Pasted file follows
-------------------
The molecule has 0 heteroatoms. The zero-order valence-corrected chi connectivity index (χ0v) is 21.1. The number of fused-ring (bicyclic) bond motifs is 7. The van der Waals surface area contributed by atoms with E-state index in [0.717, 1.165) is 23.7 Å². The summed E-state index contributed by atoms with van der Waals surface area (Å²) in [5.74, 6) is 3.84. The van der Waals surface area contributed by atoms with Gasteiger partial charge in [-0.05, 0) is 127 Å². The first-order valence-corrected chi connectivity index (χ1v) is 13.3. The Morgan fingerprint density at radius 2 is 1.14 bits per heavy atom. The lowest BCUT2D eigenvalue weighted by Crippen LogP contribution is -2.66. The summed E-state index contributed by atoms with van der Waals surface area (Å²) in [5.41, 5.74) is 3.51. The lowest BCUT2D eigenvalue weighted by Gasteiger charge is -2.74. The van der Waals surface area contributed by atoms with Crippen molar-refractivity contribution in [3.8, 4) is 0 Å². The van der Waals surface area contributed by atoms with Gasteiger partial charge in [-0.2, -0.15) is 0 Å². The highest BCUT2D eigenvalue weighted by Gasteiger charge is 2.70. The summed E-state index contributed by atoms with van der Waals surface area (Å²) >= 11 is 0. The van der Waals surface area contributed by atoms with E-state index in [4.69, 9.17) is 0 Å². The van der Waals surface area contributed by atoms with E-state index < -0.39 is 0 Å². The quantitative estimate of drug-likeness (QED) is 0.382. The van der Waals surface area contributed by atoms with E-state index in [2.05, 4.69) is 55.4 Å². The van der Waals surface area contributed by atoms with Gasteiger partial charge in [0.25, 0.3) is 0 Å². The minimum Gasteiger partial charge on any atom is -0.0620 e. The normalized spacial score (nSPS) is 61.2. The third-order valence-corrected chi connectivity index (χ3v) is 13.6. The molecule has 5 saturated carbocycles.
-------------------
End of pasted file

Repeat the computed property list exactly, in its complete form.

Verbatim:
The molecule has 0 heteroatoms. The zero-order valence-corrected chi connectivity index (χ0v) is 21.1. The number of fused-ring (bicyclic) bond motifs is 7. The van der Waals surface area contributed by atoms with E-state index in [0.717, 1.165) is 23.7 Å². The summed E-state index contributed by atoms with van der Waals surface area (Å²) in [5.74, 6) is 3.84. The van der Waals surface area contributed by atoms with Gasteiger partial charge in [-0.05, 0) is 127 Å². The first-order valence-corrected chi connectivity index (χ1v) is 13.3. The Morgan fingerprint density at radius 2 is 1.14 bits per heavy atom. The lowest BCUT2D eigenvalue weighted by Crippen LogP contribution is -2.66. The summed E-state index contributed by atoms with van der Waals surface area (Å²) in [5.41, 5.74) is 3.51. The lowest BCUT2D eigenvalue weighted by Gasteiger charge is -2.74. The van der Waals surface area contributed by atoms with Crippen molar-refractivity contribution in [3.8, 4) is 0 Å². The van der Waals surface area contributed by atoms with Gasteiger partial charge in [-0.2, -0.15) is 0 Å². The highest BCUT2D eigenvalue weighted by Gasteiger charge is 2.70. The summed E-state index contributed by atoms with van der Waals surface area (Å²) >= 11 is 0. The van der Waals surface area contributed by atoms with E-state index in [4.69, 9.17) is 0 Å². The van der Waals surface area contributed by atoms with E-state index < -0.39 is 0 Å². The quantitative estimate of drug-likeness (QED) is 0.382. The van der Waals surface area contributed by atoms with E-state index in [2.05, 4.69) is 55.4 Å². The van der Waals surface area contributed by atoms with Gasteiger partial charge in [0.25, 0.3) is 0 Å². The minimum Gasteiger partial charge on any atom is -0.0620 e. The normalized spacial score (nSPS) is 61.2. The third-order valence-corrected chi connectivity index (χ3v) is 13.6. The molecule has 5 saturated carbocycles.